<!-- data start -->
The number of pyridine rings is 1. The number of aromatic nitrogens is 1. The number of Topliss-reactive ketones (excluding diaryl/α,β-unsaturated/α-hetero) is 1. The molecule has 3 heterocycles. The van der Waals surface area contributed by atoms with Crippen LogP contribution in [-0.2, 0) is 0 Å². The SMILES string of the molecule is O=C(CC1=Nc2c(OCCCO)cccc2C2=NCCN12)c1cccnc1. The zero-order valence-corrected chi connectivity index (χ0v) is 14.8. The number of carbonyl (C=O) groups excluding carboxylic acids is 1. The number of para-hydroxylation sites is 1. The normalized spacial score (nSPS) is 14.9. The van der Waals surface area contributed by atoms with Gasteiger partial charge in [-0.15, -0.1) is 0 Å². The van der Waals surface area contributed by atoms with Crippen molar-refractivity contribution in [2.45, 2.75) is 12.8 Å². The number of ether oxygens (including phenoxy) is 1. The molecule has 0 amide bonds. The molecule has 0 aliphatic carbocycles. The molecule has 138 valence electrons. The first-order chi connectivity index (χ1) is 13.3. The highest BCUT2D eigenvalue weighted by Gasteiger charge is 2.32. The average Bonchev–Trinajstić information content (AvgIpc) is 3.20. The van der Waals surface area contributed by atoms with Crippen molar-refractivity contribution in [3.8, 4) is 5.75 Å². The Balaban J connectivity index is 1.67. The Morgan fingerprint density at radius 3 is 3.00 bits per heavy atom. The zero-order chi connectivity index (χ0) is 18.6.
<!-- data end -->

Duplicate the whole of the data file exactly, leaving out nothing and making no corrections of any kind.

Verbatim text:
The number of pyridine rings is 1. The number of aromatic nitrogens is 1. The number of Topliss-reactive ketones (excluding diaryl/α,β-unsaturated/α-hetero) is 1. The molecule has 3 heterocycles. The van der Waals surface area contributed by atoms with Crippen LogP contribution in [-0.2, 0) is 0 Å². The SMILES string of the molecule is O=C(CC1=Nc2c(OCCCO)cccc2C2=NCCN12)c1cccnc1. The zero-order valence-corrected chi connectivity index (χ0v) is 14.8. The number of carbonyl (C=O) groups excluding carboxylic acids is 1. The number of para-hydroxylation sites is 1. The normalized spacial score (nSPS) is 14.9. The van der Waals surface area contributed by atoms with Gasteiger partial charge in [-0.15, -0.1) is 0 Å². The van der Waals surface area contributed by atoms with Crippen molar-refractivity contribution in [2.45, 2.75) is 12.8 Å². The number of ether oxygens (including phenoxy) is 1. The molecule has 0 amide bonds. The molecule has 0 aliphatic carbocycles. The molecule has 138 valence electrons. The first-order chi connectivity index (χ1) is 13.3. The highest BCUT2D eigenvalue weighted by Gasteiger charge is 2.32. The average Bonchev–Trinajstić information content (AvgIpc) is 3.20. The van der Waals surface area contributed by atoms with Crippen molar-refractivity contribution in [3.8, 4) is 5.75 Å². The Balaban J connectivity index is 1.67. The Morgan fingerprint density at radius 3 is 3.00 bits per heavy atom. The zero-order chi connectivity index (χ0) is 18.6.